Findings under the Personal Information Protection and Electronic Documents Act (PIPEDA)

PIPEDA Case Summary #2003-222

Bank exceeds time limits in responding to an access request

[Principle 4.9; sections 8(3) and 8(5)]

Complaint

An individual alleged that a bank, which had rejected his application for a credit card, did not reply to his request for access to his personal information.

Summary of Investigation

After his application for a credit card had been refused, the complainant wrote to the bank requesting access to his personal information regarding the application, as well as the reasons for the bank's decision to refuse him credit. Approximately eight weeks later, and at the Office's request, the bank responded to the complainant and sent him a copy of his application and his letter requesting access. The bank explained that it did not have any information about his credit record with any credit bureau. In fact, the bank did have the credit bureau's response to it but it indicated that it did not have any credit information about the complainant. Again, at the Office's request, the bank sent a copy of this document to the complainant. The bank indicated that it did not send it originally as it did not consider the document to contain any personal information about the complainant.

The bank's explanation for its initial lack of response was that the complainant's request for access was not clear, and did not specify that he was making the request pursuant to the Personal Information Protection and Electronic Documents Act (the Act). When customers request information after their credit card application has been refused, the bank's standard practice is to telephone the customer to offer an explanation regarding the rejection. In this case, the bank was unaware that the complainant was dissatisfied until it received notice of the complaint to the Commissioner.

Commissioner's Findings

Issued September 16, 2003

Jurisdiction: As of January 1, 2001, the Act applies to any federal work, undertaking, or business. The Commissioner had jurisdiction in this case because a bank is a federal work, undertaking or business as defined in the Act.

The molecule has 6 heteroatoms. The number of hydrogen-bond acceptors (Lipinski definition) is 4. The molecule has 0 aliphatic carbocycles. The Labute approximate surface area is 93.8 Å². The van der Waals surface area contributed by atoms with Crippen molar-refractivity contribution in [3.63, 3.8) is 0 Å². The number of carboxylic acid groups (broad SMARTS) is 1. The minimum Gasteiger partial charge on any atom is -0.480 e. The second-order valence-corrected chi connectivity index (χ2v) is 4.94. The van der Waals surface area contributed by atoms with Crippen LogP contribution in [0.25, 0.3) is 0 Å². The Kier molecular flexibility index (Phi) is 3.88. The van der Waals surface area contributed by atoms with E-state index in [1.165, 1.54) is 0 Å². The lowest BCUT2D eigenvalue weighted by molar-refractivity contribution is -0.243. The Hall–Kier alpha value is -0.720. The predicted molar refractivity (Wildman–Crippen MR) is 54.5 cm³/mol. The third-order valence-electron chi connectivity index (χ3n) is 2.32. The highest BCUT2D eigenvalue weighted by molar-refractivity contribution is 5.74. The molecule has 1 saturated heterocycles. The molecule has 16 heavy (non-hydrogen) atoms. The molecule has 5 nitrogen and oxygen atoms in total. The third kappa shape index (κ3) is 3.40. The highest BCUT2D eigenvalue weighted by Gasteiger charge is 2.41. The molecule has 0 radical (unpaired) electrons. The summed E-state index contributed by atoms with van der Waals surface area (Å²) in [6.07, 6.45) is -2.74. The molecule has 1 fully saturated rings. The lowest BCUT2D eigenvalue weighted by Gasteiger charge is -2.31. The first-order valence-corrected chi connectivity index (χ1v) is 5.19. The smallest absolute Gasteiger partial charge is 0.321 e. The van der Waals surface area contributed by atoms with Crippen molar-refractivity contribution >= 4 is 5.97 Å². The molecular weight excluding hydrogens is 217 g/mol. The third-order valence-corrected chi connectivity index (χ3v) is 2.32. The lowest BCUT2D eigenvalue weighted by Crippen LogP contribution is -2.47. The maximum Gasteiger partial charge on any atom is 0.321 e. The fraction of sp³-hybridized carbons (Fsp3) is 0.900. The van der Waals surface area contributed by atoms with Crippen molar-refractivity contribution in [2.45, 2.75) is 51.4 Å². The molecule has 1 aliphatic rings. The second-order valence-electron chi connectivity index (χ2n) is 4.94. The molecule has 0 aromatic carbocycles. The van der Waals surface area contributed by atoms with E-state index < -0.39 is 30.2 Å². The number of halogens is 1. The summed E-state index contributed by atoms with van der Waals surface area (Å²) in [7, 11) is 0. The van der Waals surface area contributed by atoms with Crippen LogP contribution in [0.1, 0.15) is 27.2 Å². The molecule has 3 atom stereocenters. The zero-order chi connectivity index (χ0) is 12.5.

Application: Principle 4.9 states that, upon request, an individual shall be informed of the existence, use, and disclosure of his or her personal information and shall be given access to that information. An individual shall be able to challenge the accuracy and completeness of the information and have it amended as appropriate. Section 8(3) stipulates that an organization shall respond to a request with due diligence and in any case not later than thirty days after receipt of the request. Section 8(5) states that if the organization fails to respond within the time limit, the organization is deemed to have refused the request.

In response to the bank's argument that the complainant had not made his request pursuant to the Act, the Commissioner noted that the Act did not impose such an obligation on an individual. He also remarked that the bank's own procedures for handling access requests made no mention of such an obligation.

As for response time, the bank had failed to provide the complainant with his requested personal information within the 30-day time limit set out in section 8(3) of the Act. The Commissioner found, therefore, that the bank had not met its obligation under section 8(3) and was thus deemed under section 8(5) to have refused the request. The Commissioner further noted that it was only after his Office's intervention that all of the requested information was provided to the complainant. He thus found that by refusing to grant the complainant access to his personal information, the bank contravened Principle 4.9 of the Act. The Commissioner was, however, pleased that the bank eventually provided all of the requested information.

The Commissioner concluded that the complaint was well-founded and resolved.